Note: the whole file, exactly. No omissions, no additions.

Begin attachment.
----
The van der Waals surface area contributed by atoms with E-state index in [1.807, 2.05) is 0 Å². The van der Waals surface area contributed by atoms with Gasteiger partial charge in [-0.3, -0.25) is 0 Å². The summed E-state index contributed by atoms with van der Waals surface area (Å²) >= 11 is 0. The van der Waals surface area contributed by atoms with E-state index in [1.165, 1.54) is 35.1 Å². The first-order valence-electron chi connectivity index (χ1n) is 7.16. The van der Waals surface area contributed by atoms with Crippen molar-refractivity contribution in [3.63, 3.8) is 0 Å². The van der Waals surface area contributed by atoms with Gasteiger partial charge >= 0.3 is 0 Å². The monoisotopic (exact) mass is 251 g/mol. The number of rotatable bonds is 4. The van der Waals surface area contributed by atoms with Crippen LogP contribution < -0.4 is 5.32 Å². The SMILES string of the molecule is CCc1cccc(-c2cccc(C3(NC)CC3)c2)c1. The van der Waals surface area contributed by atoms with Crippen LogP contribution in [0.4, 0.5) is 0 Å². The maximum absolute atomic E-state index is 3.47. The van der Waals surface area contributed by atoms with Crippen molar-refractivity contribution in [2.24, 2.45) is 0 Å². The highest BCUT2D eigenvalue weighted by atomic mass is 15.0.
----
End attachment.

The van der Waals surface area contributed by atoms with E-state index in [1.807, 2.05) is 0 Å². The van der Waals surface area contributed by atoms with Gasteiger partial charge in [-0.3, -0.25) is 0 Å². The summed E-state index contributed by atoms with van der Waals surface area (Å²) >= 11 is 0. The van der Waals surface area contributed by atoms with E-state index in [1.165, 1.54) is 35.1 Å². The first-order valence-electron chi connectivity index (χ1n) is 7.16. The van der Waals surface area contributed by atoms with Crippen molar-refractivity contribution in [3.63, 3.8) is 0 Å². The van der Waals surface area contributed by atoms with Gasteiger partial charge >= 0.3 is 0 Å². The monoisotopic (exact) mass is 251 g/mol. The number of rotatable bonds is 4. The van der Waals surface area contributed by atoms with Crippen LogP contribution < -0.4 is 5.32 Å². The SMILES string of the molecule is CCc1cccc(-c2cccc(C3(NC)CC3)c2)c1. The van der Waals surface area contributed by atoms with Crippen LogP contribution in [0.4, 0.5) is 0 Å². The maximum absolute atomic E-state index is 3.47. The van der Waals surface area contributed by atoms with Crippen molar-refractivity contribution in [2.24, 2.45) is 0 Å². The highest BCUT2D eigenvalue weighted by atomic mass is 15.0.